You should end up with

  • 23 12″ strips
  • 17 10″ strips
  • 8 8″ strips
  • 45 total strips

Note that the lengths do not have to be exact, but it helps to be relatively correct.

Large Tree

Tear thirteen (13) strips lengthwise from your fabric. Each strip should be approximately 1 1/4 inches wide. Lay seven (7) strips side-by-side and cut in three (3) 14-inch lengths. Lay six (6) strips side by side and cut in two (2) 12-inch lengths and two (2) 9-inch lengths.

You should end up with

  • 21 14″ strips
  • 12 12″ strips
  • 12 9″ strips
  • 45 total strips

Again, these lengths do not have to be exact, but it helps.

If you are doing multiple set of the trees, you may end up with more fabric, or extra strips; GREAT! (Or, you may want to use a bit more fabric and just cut some extra strips.) The more strips you can get from your fabric, the more full your trees will be. However, be aware that narrower strips than 1 1/4 inches are too small and don’t look very nice on the finished project.

I received this pattern from a leader when I made a set of three trees at a Church women’s homemaking activity. The set of the trees, accompanied by the book “The Legend of the Three Trees,” retold by Angela Elwell Hunt, were given as a gift to each of my children for the Christmas of 2002.

A wonderful Christmas and a joyous New Year to you and yours.

Pattern Posted by Myrna

( Up date: if you don’t know who Myrna is, it is my Mom-in-law aka MIL; but I just call her Mom. I am not a great speller or grammar-type person, but she is. So she was kind and agreed to check over my stuff from time to time and fix mistakes. Here, she was kind enough to give you the pattern I couldn’t find. Thanks MOM)

Please click on the first photo to see how cute these really are.

>Vavo’s soft angels

>

Here are some other angels my grandmother made.

She made these when I was a little girl in the 70’s. For years and years they hung on doors or stair posts. She doesn’t have rails; just two big posts. A few years back she stopped hanging them. I asked what happened to them. She offered them to me since I missed them. I need to re-stuffed them as the stuffing is all gone from their necks, which is probably why she stopped using them. I still remember her sitting at a sewing machine making these. Very few times in my life do I remember my Vavo sewing. These 3 angels a doll and some soft ornaments my cousins and I stuffed are all I remember although I know she sewed a lot when she was younger. I also own some of this same type of ornament (stuffed ones) that my grandmother Campbell made. They are all very 60’s and 70’s in appearance, but I love them all and, wow, she used cotton not polyester; way cool. I hate polyester. I now own all of these items. In time I might make a wreath with the ornaments; have not decided what to do with them. So they sit in a bag in my sewing room.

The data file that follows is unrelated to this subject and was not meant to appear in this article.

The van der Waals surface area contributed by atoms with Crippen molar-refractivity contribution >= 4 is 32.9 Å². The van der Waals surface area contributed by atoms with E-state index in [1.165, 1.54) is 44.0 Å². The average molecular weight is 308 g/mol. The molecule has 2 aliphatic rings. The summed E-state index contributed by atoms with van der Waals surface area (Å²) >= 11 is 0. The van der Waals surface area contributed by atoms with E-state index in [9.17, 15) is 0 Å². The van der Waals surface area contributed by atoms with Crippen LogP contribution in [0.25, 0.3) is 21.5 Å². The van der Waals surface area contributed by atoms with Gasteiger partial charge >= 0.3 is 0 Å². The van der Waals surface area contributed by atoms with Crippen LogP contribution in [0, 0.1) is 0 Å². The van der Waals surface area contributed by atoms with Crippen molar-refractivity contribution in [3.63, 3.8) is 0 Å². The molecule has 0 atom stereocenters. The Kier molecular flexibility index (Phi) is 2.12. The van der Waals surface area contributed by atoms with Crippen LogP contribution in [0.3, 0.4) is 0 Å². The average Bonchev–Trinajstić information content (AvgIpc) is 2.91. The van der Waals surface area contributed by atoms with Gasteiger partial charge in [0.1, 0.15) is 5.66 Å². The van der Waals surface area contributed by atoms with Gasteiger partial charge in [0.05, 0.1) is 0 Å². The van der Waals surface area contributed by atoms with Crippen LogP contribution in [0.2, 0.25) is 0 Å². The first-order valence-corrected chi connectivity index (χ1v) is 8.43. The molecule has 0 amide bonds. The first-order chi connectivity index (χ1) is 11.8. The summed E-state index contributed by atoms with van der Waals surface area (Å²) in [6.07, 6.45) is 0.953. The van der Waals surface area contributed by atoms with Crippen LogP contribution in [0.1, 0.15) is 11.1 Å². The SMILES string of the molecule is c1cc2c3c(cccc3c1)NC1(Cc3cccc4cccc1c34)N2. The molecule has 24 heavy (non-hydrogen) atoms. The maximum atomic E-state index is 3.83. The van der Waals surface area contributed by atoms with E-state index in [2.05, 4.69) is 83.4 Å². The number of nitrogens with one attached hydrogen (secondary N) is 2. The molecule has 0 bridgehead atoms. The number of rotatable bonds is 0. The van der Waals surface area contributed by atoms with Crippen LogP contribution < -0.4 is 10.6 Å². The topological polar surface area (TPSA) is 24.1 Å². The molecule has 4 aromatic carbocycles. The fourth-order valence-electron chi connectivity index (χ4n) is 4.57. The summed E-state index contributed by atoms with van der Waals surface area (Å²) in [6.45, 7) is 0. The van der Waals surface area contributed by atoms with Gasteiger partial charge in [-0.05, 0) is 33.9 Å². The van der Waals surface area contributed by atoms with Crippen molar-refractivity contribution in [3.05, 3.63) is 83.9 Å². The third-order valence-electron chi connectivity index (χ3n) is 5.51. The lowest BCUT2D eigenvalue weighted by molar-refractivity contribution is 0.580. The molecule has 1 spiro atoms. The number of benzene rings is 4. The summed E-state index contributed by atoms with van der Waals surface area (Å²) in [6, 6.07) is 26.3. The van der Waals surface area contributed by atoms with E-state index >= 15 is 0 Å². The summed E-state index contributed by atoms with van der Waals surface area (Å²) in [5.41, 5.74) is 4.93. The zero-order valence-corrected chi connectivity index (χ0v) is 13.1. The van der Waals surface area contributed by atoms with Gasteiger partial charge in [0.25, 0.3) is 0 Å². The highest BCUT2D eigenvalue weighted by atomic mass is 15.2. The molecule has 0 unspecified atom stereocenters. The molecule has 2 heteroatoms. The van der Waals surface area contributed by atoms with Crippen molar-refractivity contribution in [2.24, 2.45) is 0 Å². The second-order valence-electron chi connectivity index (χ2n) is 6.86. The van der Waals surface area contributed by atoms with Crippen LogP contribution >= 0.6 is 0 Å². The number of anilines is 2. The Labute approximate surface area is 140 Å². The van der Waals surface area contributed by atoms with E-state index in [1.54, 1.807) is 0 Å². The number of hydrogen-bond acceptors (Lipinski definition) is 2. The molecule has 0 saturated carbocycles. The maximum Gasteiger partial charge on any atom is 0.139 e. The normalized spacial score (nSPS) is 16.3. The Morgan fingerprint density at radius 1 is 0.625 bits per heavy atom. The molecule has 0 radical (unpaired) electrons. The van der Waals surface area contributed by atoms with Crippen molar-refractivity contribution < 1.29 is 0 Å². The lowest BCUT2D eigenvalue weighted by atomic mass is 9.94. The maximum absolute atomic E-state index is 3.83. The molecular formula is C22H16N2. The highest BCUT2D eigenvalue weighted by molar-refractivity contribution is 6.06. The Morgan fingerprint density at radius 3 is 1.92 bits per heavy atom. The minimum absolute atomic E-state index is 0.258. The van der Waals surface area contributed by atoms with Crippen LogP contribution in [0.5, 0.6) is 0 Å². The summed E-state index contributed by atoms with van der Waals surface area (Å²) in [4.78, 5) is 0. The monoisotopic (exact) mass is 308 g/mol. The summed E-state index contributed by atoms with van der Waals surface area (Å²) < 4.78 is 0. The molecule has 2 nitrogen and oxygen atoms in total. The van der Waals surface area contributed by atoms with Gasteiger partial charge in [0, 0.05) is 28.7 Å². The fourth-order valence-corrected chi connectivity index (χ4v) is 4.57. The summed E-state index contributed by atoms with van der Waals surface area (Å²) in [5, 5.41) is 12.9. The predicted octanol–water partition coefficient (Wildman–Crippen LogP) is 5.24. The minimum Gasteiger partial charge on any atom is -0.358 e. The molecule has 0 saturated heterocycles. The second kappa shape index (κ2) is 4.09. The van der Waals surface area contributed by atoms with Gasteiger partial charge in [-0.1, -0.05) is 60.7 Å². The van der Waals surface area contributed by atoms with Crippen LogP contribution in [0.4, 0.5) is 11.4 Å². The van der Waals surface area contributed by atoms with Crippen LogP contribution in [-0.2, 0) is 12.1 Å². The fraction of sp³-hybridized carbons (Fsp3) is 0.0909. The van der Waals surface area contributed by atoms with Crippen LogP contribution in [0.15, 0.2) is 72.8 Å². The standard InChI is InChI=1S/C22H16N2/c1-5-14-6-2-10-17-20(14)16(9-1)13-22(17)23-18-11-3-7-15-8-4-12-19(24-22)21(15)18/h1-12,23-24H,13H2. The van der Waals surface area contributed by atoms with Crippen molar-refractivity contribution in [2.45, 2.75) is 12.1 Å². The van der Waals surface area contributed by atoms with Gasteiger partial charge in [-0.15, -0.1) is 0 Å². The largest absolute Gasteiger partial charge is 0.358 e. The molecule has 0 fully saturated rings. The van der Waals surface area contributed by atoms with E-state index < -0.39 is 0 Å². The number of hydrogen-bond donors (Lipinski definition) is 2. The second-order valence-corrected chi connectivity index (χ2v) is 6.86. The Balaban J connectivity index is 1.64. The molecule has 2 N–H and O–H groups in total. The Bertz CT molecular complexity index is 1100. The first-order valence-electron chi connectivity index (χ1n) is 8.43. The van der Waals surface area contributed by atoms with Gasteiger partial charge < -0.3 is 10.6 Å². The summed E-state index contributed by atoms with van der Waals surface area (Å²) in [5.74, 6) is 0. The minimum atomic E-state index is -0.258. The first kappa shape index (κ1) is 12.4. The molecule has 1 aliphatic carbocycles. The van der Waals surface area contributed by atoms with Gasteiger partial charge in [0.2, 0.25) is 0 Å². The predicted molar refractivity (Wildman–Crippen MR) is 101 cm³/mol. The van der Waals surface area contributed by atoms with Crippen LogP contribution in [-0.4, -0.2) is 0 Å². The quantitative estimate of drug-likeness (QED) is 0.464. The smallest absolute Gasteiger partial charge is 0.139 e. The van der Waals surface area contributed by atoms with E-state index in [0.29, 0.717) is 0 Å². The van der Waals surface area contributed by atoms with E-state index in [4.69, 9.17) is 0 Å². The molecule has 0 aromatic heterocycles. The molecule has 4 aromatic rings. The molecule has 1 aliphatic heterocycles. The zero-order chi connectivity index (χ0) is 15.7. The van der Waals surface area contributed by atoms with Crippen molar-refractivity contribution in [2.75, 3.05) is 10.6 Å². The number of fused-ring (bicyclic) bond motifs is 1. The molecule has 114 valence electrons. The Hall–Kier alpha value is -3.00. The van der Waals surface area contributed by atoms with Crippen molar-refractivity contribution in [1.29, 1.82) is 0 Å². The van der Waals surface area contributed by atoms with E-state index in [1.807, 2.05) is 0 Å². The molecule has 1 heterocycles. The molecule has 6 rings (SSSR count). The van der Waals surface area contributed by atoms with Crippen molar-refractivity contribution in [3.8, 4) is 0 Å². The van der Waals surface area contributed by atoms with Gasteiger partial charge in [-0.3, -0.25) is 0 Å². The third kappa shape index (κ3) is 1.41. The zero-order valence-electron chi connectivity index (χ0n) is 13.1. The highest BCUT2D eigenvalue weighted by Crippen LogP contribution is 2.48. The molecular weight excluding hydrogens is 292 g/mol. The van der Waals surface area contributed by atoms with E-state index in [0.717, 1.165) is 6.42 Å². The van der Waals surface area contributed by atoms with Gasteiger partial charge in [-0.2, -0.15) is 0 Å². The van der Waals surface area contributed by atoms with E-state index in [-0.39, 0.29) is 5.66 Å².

>hard drive crashed

>If you noticed that my blog wasn’t published for a few days, it is because our hard drive crashed over Christmas.

>Gift from Candismom

>
This gift is mostly for my oldest daughter to do when she gets better at cross stitch. But, there are a few patterns in it that I might want to do for Christmas (not this year, of course) and a few for the 4th of July that look neat to me, too.

There are a few Easter items that are simple enough that I think she can start with those real soon.

>Vavo’s Baby Jesus and Angels

>As promised, here are a mass (no pun intended) of angels that my grandmother made. We actually have more of these in the house; they are in the attic, still in three separate boxes with my kids’ names on them. They will stay there for many more years as they are not mine, but my children’s. She, my grandmother, gave me some for them so when they grow up they will have items their Biz Avo (great-grandmother) made for them when they where little.

It is unique for children these days to know their great grandparents. Ours are lucky and know three. None of them are married to each other; one is my grandmother, the other two come from two different sides of my husband’s family. All are well into their 90’s. They are such different people, it is fun knowing them all.

It is sad to say that I hope they, my children, will be old enough to have memories of such great, loving people when they grow up. I could not ask for my children to have better great-grandparents than those they have.